APPLETON — Opponents of gambling expansion are arguing a 5 percent revenue drop at Wisconsin’s 20 American Indian casinos from 2007-11 is evidence the state has reached its saturation point for casinos. But a tribe trying to open a new casino in Kenosha is blaming the economy.
Gamblers wagered almost $16 billion at Wisconsin casinos last year, or $282 million less than the amount wagered in 2007, The Post-Crescent of Appleton reported. Wisconsin’s gambling revenue has declined along with betting — to about $1.2 billion in 2011, down almost 5 percent from 2007, according to a February report from the Casino City’s Indian Gaming Industry.
The numbers show there are “more than enough (gaming) opportunities out there,” said Brian Nemoir, the executive director of Enough Already WI, a coalition opposed to the expansion of off-reservation gambling. “The desire to participate in gambling is a personal decision, but at the same time, the costs associated with it and the effect on society cause concerns.”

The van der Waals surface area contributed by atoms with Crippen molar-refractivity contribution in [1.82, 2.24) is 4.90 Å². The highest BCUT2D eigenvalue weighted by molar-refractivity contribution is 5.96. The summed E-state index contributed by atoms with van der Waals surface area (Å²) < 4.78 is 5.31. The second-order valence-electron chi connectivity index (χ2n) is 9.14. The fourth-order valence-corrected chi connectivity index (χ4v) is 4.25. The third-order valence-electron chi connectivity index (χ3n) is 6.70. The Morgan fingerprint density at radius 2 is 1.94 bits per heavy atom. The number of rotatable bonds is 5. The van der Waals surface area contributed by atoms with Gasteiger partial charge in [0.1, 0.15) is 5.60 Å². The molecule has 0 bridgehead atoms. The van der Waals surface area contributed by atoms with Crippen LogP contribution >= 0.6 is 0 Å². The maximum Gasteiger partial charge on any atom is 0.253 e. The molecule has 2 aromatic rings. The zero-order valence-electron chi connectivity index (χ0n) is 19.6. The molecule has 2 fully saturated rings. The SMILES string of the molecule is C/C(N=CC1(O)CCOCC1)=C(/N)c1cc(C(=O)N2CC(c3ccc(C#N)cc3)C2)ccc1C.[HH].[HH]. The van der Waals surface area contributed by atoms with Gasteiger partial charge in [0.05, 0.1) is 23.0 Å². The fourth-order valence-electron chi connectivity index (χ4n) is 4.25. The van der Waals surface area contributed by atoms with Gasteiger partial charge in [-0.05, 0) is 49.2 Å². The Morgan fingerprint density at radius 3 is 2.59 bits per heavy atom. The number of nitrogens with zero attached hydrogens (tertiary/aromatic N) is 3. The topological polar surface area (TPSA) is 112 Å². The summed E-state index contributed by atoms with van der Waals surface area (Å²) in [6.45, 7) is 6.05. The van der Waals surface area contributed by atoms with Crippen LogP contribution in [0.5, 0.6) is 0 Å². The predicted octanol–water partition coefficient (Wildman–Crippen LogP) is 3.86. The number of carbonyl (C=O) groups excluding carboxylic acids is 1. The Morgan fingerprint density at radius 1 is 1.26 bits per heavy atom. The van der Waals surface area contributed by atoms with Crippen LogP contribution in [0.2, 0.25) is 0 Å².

Menominee tribe spokeswoman Lisa Waukau said that as the economy bounces back, people will be looking for more places to play.
“I don’t think we’ve reached the saturation point,” she said. “The people in northeastern Wisconsin and the surrounding area like to gamble.”
The Menominee have operated a casino in Keshena since the late 1980s and the tribe is seeking federal approval to open an off-reservation gaming facility in Kenosha.
One indicator that approximates how many people are gambling is the number of calls to the Wisconsin Council on Problem Gambling. Rose Gruber, the council’s executive director, said it fielded 14,464 calls last year, a 7 percent increase from 2011. Those who sought help had an average debt of $38,500.
“What we’ve seen with our helpline in the last few years, with the economy down, is them gambling more because there is a sense of desperation,” Gruber said.
New casinos have been proposed in Beloit, Sheboygan and Shullsburg. But the Menominee tribe’s proposal in Kenosha, which has been in the works for years, seems to be closer to fruition than the others.
The tribe’s plan, which is awaiting action by the federal Bureau of Indian Affairs, was dealt a recent setback when Gov. Scott Walker said all 11 Wisconsin tribes must agree before any new off-reservation casino could be opened in the state. Federal law requires the governor’s approval.
Waukau said she was surprised by Walker’s stance.
“Our attitude has always been that there’s room for everybody at the table,” she said. “And we would never keep another tribe from doing well, ever. We’re talking 3,000 good jobs with benefits.”